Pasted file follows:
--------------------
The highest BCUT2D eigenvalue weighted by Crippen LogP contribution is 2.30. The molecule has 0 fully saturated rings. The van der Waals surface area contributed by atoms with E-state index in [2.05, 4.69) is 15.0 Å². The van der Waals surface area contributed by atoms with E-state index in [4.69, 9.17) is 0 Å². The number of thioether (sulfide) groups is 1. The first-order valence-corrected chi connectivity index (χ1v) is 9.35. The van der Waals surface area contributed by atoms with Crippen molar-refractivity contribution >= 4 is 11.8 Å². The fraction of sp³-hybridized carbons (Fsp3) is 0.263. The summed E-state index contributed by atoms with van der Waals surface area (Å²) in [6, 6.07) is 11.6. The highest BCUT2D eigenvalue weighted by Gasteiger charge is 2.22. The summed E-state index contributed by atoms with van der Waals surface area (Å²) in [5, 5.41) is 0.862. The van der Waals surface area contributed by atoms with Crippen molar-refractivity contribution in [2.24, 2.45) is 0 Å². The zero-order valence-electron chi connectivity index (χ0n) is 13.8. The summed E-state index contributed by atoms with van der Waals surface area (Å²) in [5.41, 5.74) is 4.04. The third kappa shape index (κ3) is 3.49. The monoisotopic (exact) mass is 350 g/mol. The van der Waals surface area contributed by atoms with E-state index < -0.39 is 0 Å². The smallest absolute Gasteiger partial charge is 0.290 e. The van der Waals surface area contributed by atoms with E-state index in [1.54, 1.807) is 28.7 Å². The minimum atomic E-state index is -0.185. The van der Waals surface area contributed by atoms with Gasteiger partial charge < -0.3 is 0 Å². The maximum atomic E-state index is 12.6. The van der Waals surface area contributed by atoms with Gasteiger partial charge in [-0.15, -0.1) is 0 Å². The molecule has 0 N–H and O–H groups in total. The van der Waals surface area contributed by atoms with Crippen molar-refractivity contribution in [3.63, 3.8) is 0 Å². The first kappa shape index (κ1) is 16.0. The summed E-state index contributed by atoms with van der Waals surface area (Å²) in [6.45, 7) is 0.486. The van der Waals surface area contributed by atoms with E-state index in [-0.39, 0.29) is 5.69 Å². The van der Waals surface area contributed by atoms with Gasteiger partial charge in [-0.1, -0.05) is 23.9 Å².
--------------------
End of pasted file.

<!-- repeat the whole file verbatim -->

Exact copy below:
The highest BCUT2D eigenvalue weighted by Crippen LogP contribution is 2.30. The molecule has 0 fully saturated rings. The van der Waals surface area contributed by atoms with E-state index in [2.05, 4.69) is 15.0 Å². The van der Waals surface area contributed by atoms with E-state index in [4.69, 9.17) is 0 Å². The number of thioether (sulfide) groups is 1. The first-order valence-corrected chi connectivity index (χ1v) is 9.35. The van der Waals surface area contributed by atoms with Crippen molar-refractivity contribution >= 4 is 11.8 Å². The fraction of sp³-hybridized carbons (Fsp3) is 0.263. The summed E-state index contributed by atoms with van der Waals surface area (Å²) in [6, 6.07) is 11.6. The highest BCUT2D eigenvalue weighted by Gasteiger charge is 2.22. The summed E-state index contributed by atoms with van der Waals surface area (Å²) in [5, 5.41) is 0.862. The van der Waals surface area contributed by atoms with Crippen molar-refractivity contribution in [2.24, 2.45) is 0 Å². The zero-order valence-electron chi connectivity index (χ0n) is 13.8. The summed E-state index contributed by atoms with van der Waals surface area (Å²) in [5.41, 5.74) is 4.04. The third kappa shape index (κ3) is 3.49. The monoisotopic (exact) mass is 350 g/mol. The van der Waals surface area contributed by atoms with E-state index < -0.39 is 0 Å². The smallest absolute Gasteiger partial charge is 0.290 e. The van der Waals surface area contributed by atoms with E-state index in [1.54, 1.807) is 28.7 Å². The minimum atomic E-state index is -0.185. The van der Waals surface area contributed by atoms with Gasteiger partial charge < -0.3 is 0 Å². The maximum atomic E-state index is 12.6. The van der Waals surface area contributed by atoms with Gasteiger partial charge in [-0.15, -0.1) is 0 Å². The molecule has 0 N–H and O–H groups in total. The van der Waals surface area contributed by atoms with Crippen molar-refractivity contribution in [3.63, 3.8) is 0 Å². The first kappa shape index (κ1) is 16.0. The summed E-state index contributed by atoms with van der Waals surface area (Å²) in [6.45, 7) is 0.486. The van der Waals surface area contributed by atoms with E-state index in [-0.39, 0.29) is 5.69 Å². The van der Waals surface area contributed by atoms with Gasteiger partial charge in [-0.1, -0.05) is 23.9 Å².